A U.S. religious freedom body was denied visas to enter Cuba for a fact-finding mission that included meetings with the island's religious communities and government officials, the group said on Monday.
The U.S. Commission on International Freedom (USCIRF), a bipartisan group created to monitor religious freedom in the world, was forced to cancel a planned trip to Cuba when visas were withheld for members of the delegation. The Cuban government did not give any explanation for withholding the visas, the Commission said.
"We are very disappointed by the Cuban government's refusal to allow an official U.S. delegation to investigate first-hand Cuban citizens' freedom to believe and practice their faith on the island," said Felice D. Gaer, chair of USCIRF. "Our Commission has visited China, Vietnam, Laos, Saudi Arabia and other countries. Does the Cuban government have something to hide?"
Cuba has been on USCIRF's "Watch List" of countries that require close monitoring due to the violations of religious freedom engaged in or tolerated by the governments.
USCIRF noted that it had planned the trip weeks in advance and had received the support of the U.S. State Department for the official visit.
The Commission's announcement of its visa denial came the same day the Obama administration lifted the travel ban on Cuban-Americans who want to visit their homeland. Cuban-Americans are also now allowed to send money back to their island nation.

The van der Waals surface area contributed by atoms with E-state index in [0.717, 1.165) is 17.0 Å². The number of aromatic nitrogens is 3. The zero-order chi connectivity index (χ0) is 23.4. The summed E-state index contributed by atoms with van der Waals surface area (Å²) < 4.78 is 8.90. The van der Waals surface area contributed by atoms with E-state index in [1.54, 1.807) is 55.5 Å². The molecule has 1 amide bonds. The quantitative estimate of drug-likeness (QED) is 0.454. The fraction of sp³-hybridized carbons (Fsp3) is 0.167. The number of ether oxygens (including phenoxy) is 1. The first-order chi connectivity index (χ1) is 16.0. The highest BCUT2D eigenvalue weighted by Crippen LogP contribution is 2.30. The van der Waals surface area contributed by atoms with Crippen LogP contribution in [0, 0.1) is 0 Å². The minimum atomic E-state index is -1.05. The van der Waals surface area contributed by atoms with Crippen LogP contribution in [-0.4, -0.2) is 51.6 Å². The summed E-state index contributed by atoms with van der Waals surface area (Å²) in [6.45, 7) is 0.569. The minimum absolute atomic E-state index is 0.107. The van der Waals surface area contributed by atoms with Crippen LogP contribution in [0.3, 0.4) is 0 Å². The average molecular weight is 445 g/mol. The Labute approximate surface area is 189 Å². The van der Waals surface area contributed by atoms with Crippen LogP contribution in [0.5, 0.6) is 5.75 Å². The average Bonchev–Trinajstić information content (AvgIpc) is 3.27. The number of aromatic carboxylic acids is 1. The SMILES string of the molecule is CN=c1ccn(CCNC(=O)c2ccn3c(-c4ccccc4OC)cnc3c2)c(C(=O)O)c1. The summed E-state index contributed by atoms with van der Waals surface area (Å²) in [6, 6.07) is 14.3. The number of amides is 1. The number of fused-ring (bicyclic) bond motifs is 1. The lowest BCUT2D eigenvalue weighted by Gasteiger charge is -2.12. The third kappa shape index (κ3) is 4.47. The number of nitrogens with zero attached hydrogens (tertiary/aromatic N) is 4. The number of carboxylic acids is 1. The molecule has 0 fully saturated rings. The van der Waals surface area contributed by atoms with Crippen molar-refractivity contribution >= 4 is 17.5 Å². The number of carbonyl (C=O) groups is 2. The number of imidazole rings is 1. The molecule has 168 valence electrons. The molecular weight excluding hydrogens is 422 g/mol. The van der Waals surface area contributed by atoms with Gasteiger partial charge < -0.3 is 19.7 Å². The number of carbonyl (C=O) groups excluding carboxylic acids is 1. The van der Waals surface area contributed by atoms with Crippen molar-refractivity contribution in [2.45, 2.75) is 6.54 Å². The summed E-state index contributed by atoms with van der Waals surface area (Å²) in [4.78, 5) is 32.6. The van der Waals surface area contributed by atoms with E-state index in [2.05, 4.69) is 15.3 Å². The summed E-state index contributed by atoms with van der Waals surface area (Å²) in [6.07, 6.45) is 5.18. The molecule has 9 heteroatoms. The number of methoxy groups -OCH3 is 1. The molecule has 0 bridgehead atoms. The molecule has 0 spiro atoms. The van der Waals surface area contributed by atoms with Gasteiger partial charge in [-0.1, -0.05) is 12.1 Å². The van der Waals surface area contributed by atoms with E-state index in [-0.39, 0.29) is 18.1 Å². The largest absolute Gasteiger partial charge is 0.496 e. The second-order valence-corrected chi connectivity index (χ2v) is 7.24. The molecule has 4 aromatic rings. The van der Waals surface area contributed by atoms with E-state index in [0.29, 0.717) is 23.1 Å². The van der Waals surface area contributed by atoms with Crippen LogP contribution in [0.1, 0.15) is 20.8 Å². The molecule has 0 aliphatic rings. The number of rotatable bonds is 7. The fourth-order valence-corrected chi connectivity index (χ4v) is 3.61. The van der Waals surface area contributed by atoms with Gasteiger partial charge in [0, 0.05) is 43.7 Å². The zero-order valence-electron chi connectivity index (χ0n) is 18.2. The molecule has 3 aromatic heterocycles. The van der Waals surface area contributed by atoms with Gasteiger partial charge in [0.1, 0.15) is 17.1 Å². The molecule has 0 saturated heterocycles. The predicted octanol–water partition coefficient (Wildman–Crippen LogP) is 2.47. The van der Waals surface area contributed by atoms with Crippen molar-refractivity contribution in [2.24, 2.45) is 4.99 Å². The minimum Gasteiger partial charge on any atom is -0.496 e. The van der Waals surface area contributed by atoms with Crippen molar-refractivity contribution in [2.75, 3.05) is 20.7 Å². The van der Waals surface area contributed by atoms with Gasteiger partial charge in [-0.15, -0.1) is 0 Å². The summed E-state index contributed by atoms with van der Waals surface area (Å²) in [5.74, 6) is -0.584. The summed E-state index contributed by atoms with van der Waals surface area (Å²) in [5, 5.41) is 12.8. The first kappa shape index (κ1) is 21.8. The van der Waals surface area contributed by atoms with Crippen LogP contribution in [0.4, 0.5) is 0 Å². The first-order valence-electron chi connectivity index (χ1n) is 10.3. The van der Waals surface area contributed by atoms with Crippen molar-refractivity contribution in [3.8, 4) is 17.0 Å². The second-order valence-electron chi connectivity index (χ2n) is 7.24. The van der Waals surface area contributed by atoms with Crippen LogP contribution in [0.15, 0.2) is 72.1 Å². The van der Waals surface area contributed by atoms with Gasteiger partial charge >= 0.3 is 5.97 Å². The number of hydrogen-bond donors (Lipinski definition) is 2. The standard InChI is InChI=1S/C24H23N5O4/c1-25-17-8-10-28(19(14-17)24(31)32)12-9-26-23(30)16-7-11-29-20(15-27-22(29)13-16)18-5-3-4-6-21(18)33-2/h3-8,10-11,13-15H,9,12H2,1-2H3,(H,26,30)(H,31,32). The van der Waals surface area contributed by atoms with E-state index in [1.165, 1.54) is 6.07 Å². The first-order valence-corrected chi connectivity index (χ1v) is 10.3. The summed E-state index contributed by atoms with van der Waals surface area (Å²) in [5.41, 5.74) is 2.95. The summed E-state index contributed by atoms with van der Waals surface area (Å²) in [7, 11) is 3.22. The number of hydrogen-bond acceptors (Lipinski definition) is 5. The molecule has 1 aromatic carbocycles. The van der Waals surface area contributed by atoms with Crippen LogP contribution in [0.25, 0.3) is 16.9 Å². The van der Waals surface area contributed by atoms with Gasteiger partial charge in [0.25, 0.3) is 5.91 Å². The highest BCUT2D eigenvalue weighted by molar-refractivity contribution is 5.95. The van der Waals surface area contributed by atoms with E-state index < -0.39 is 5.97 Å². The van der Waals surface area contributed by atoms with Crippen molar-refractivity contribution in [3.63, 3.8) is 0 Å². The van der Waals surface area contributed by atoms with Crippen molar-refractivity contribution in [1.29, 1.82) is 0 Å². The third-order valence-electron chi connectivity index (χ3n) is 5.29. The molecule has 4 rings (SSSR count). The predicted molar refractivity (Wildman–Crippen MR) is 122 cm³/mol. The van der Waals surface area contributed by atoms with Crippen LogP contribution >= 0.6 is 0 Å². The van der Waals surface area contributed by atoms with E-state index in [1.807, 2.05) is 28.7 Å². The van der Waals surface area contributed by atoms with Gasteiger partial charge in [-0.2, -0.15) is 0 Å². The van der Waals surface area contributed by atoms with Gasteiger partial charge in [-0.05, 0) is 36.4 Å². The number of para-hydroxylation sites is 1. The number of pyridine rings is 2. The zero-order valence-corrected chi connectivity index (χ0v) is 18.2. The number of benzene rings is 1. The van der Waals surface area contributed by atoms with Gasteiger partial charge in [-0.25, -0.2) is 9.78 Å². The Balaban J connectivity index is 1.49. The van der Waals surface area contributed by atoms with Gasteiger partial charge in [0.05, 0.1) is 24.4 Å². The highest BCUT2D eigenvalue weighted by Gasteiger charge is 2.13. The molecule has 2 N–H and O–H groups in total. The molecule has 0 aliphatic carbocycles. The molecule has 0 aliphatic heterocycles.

Easing of some Cuba-related restrictions marks a break with the nearly half century U.S. policy toward the communist state. Cuba is the only country in the world that most Americans are still barred from visiting.
But there have reportedly been slight improvements in Cuba since Raul Castro, the brother of Fidel Castro, became president last year. Under Raul Castro, Cuba signed two international human rights treaties that his brother Fidel Castro had opposed for 30 years. Raul Castro has also called for public debate about Cuba's future without fear of reprisal, as long as participants do not challenge the socialist system.
Cuban churches have also reported growth despite the communist government's restrictions on religion. The number of house churches on the island has soared to anywhere from 3,000 to more than 16,000, according to different sources, up from only 1,100 churches and house churches in 1991 – the year when the Congressional Communist party voted to change Cuba's constitution status from an atheist to a secular state.
"The Commission has received reports that there are improvements in some sectors in Cuba. As with other countries, we seek to ascertain how much and where," Gaer acknowledged in a statement. "If everything is so normal in Cuba, then the Cuban government should welcome a USCIRF visit. Not allowing USCIRF's bipartisan delegation to visit is a very disturbing sign."
But Cuban President Castro seems to be open to improving U.S.-Cuba relations and has said he is prepared to negotiate with the Obama administration, provided there are no preconditions.